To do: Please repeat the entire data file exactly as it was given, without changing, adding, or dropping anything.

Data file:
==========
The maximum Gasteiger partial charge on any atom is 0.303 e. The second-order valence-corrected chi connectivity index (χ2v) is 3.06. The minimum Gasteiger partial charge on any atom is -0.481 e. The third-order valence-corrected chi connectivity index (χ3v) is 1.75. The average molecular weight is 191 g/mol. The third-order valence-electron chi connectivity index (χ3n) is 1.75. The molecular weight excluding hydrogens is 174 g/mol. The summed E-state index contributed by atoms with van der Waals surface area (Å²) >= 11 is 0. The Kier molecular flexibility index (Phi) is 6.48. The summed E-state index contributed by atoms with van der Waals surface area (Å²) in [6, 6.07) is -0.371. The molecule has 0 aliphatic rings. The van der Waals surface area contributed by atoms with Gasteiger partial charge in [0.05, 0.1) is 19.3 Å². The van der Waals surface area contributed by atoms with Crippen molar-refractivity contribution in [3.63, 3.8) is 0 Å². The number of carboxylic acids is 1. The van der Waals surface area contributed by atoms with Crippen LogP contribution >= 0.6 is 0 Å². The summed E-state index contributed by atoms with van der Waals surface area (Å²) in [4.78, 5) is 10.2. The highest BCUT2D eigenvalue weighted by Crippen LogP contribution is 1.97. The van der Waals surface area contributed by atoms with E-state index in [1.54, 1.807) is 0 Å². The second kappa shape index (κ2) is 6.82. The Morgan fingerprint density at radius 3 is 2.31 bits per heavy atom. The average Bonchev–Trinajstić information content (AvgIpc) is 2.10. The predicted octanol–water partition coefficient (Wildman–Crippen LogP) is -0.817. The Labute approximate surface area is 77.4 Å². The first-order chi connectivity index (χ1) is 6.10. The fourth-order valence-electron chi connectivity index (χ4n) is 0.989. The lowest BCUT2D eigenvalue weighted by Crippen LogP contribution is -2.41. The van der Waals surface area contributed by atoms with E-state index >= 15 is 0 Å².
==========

The maximum Gasteiger partial charge on any atom is 0.303 e. The second-order valence-corrected chi connectivity index (χ2v) is 3.06. The minimum Gasteiger partial charge on any atom is -0.481 e. The third-order valence-corrected chi connectivity index (χ3v) is 1.75. The average molecular weight is 191 g/mol. The third-order valence-electron chi connectivity index (χ3n) is 1.75. The molecular weight excluding hydrogens is 174 g/mol. The summed E-state index contributed by atoms with van der Waals surface area (Å²) >= 11 is 0. The Kier molecular flexibility index (Phi) is 6.48. The summed E-state index contributed by atoms with van der Waals surface area (Å²) in [6, 6.07) is -0.371. The molecule has 0 aliphatic rings. The van der Waals surface area contributed by atoms with Gasteiger partial charge in [0.05, 0.1) is 19.3 Å². The van der Waals surface area contributed by atoms with Crippen molar-refractivity contribution in [3.63, 3.8) is 0 Å². The number of carboxylic acids is 1. The van der Waals surface area contributed by atoms with Crippen LogP contribution >= 0.6 is 0 Å². The summed E-state index contributed by atoms with van der Waals surface area (Å²) in [4.78, 5) is 10.2. The highest BCUT2D eigenvalue weighted by Crippen LogP contribution is 1.97. The van der Waals surface area contributed by atoms with E-state index in [1.54, 1.807) is 0 Å². The second kappa shape index (κ2) is 6.82. The Morgan fingerprint density at radius 3 is 2.31 bits per heavy atom. The average Bonchev–Trinajstić information content (AvgIpc) is 2.10. The predicted octanol–water partition coefficient (Wildman–Crippen LogP) is -0.817. The Labute approximate surface area is 77.4 Å². The first-order chi connectivity index (χ1) is 6.10. The fourth-order valence-electron chi connectivity index (χ4n) is 0.989. The lowest BCUT2D eigenvalue weighted by Crippen LogP contribution is -2.41. The van der Waals surface area contributed by atoms with E-state index >= 15 is 0 Å².